At the same time, a journey from Alexandra Palace in the leafy northern suburbs all the way through to Blackfriars involves a schlepp down the hill to the WAGN line station, then either a dogleg on the tube to meet the already heaving Thameslink (with a long walk at King's Cross), and a journey time of maybe 75 minutes if all goes well.

Let's go one step further - if they wanted to go and visit each other, it would take maybe 2 1/2 hours...

But what if I told you there was a very big hole just outside Waterloo station, which is used as the service entrance to the Drain, and could be opened into a fully-fledged exit ramp up to the mainline tracks? And what if the Drain ran directly underneath Blackfriars station? And at the other end, the trackbed exists for a line that was pulled up, that ran from Finsbury Park (where our Ali Pali resident will have made his first change of trains) through Highgate and right up the hill to where the palace sits? And what if, at the other end, it turned out that a proposal to extend the original Great Northern Electrics tunnels from Moorgate station to Bank to join the Waterloo & City Line have existed for 100 years? That's a distance of about 1/4 mile.

In other words, for some fairly minimal tinkering, and putting into place a short stretch of tunnel that has long been considered by operators and engineers, these journeys can all be made vastly simpler. This same process can be recreated all over London, as well as some neat alternative uses of peripheral routes so that people can avoid having to go through the centre of town when travelling between suburbs.

3. This will regenerate big chunks of London.

Not really. The route is now largely along existing lines, and the whole point is to make it a non-stop service, so other than disrupting poor people by digging under their houses, it's hard to see this affecting them. Besides, this will come too late for the other great regeneration project of our time (/sarc), the Olympics, and avoids stopping too close to the glorious solution to our housing problem known as the Thames Gateway (aka Thames flood plains).

4. We can spread the range from which commuters get to London much wider and relieve pressure on London house prices.

Again, not an overly compelling argument, as the satellite towns it is going to are already suffering house price inflation. If this is really going to happen, the line needs to stretch out and encompass half the mainline services into Paddington and Liverpool Street, so that towns like Ipswich and Swindon can become realistic commuter territory. But it isn't going to.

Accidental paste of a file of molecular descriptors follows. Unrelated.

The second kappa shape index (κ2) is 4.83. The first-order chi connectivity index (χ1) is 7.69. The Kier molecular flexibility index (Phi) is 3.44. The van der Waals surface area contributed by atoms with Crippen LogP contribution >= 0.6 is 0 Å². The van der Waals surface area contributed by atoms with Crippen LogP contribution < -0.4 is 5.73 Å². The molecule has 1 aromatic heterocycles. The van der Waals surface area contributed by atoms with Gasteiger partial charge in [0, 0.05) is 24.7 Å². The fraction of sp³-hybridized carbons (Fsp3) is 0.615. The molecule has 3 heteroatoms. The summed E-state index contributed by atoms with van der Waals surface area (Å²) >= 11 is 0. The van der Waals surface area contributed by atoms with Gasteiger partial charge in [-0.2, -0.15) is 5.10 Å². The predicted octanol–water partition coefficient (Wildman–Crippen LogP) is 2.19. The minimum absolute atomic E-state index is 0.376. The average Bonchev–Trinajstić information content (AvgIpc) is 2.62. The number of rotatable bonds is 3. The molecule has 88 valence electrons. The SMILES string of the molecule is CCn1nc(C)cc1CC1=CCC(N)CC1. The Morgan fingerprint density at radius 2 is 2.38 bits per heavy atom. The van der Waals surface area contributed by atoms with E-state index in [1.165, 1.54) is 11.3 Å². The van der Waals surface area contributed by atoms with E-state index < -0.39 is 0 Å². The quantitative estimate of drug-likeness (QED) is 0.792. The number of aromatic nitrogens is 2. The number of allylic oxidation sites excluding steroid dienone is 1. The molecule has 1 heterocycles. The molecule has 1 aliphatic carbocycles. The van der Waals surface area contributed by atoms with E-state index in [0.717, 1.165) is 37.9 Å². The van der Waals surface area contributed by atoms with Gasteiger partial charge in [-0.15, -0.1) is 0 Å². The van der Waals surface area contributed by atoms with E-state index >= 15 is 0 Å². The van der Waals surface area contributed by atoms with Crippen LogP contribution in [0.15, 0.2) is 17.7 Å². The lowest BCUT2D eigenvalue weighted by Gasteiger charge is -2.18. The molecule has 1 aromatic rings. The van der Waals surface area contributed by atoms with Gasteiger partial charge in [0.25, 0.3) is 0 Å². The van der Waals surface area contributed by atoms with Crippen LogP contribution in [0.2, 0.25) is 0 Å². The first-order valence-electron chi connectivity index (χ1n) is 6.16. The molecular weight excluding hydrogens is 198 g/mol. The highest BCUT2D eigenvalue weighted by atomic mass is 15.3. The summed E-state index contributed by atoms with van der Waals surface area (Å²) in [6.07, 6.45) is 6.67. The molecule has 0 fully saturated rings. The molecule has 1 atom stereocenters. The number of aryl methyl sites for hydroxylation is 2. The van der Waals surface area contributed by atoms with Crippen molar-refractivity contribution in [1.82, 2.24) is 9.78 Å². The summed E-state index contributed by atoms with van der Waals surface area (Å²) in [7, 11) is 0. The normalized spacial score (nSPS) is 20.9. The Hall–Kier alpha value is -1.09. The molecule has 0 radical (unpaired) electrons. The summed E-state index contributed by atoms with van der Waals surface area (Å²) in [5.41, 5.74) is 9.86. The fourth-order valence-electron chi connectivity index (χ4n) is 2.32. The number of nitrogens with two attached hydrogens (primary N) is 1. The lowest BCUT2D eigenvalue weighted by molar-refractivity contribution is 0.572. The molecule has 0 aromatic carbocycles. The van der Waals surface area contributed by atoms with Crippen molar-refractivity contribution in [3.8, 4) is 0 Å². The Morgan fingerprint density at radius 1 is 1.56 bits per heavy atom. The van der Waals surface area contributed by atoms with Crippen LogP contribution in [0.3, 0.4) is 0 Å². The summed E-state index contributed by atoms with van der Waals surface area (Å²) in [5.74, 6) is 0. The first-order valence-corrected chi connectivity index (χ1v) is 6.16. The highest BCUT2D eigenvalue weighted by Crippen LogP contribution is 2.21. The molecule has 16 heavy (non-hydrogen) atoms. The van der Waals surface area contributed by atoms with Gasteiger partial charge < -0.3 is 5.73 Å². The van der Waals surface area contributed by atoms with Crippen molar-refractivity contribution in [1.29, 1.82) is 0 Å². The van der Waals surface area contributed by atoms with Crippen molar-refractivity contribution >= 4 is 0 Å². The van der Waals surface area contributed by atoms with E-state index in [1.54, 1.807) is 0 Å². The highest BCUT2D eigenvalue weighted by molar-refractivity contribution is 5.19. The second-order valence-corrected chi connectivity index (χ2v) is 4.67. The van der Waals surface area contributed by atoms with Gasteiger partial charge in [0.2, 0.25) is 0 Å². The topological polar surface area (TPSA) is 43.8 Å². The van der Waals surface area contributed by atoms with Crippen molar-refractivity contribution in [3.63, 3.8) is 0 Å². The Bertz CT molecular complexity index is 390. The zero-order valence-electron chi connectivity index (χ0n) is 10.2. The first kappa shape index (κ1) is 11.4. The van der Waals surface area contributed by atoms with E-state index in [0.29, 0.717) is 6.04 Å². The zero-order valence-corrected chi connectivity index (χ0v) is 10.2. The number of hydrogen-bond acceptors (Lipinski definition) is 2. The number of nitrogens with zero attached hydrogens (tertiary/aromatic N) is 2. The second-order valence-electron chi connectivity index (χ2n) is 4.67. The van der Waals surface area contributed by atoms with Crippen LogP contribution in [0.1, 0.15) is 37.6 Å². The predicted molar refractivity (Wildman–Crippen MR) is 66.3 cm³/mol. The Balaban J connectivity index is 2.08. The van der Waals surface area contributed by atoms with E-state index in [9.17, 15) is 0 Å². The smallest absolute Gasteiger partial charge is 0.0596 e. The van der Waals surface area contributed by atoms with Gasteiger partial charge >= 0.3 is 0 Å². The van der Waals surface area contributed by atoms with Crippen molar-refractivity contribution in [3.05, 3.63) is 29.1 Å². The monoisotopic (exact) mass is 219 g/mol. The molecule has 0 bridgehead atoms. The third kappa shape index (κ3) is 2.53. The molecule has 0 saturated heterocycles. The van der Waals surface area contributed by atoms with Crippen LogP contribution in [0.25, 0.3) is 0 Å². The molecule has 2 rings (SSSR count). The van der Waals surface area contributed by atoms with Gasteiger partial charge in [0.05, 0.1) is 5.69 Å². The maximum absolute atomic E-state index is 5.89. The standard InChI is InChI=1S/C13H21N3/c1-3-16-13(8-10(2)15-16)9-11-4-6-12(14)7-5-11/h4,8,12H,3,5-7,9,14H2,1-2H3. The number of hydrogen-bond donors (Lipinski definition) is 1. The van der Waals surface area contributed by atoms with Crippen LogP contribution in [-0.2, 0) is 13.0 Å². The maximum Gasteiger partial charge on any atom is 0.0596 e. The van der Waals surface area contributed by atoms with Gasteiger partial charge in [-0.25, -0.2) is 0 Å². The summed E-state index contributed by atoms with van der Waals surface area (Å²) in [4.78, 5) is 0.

5. Connection times from Heathrow to the City and Canary Wharf will be massively improved.

Firstly, the serious businessman from Europe flies into London City Airport, which is tripling its capacity over the next few years, and is actually walkable to Canary Wharf if you have a light briefcase.

Secondly, Stansted is becoming the airport of choice for transatlantic business-only routes, and respectable mainstreamers like American Airlines are now opening up routes there. It has a 40 minute transfer time to Liverpool Street, and the rail line already exists (although there's no service yet - there's a business idea!) to allow the same to Stratford, from which Canary Wharf is 5 minutes away.

In other words, the general geography of Heathrow is more of a problem than the links to it can mitigate against - never mind the well-reported misery of flying through there.

Besides, what if (here we go again) I told you there was a small railway line that ran from Paddington, where the Heathrow Express terminates, through the City and as far as Whitechapel? It also branches out to Euston, runs under Oxford Street, and has a series of its own stations. It's called MailRail, and it was mothballed by the Post Office a few years ago.

Whilst it's too small to run Tube trains through - the two-way tunnel is still only about 9 feet wide - it could be adapted (by adding a second layer to the tunnel a la NY Subway) to run Docklands Light Railway type trains, which could whizz out to Heathrow or at least provide a direct link from one side of town to the other, relieving congestion on the other lines.

6. This will create jobs and attract investment, by making London and the south-east more competitive.

I think most economists will concur that London has achieved a certain critical mass. Unless we simply stagnate, investment and jobs will always be drawn to London, at least relative to other parts of the UK and Europe. Building white elephants creates a certain number of temporary jobs, but also deters investment, especially when you start slapping compulsory tax hikes on companies who happen to be along the route.

So where is this all going? It is time to unveil the Freedmanslife vision of London's Underground!

I think this can be created for roughly the same price as that single Crossrail line, and in the same timeframe. The methodology has been alluded to above - get rid of bottlenecks at termini, use lighter modes of transport that are more physically flexible (they turn tighter corners, climb steeper gradients, can be fully automatic, can run as trams for part of the way like the Metro in Manchester) and make better use of line capacity, revisit old abandoned stations, lines and projects, and take a much more wholesale approach.

It's several hundred miles longer than Crossrail, and despite the fact that I have yet to have the energy to mark in all the stations, you will quickly be able to work out how many more journeys you could hop on a light train for instead of taking the car. Hopefully if you click on it, you should get an expandable version that is legible. Otherwise try clicking here.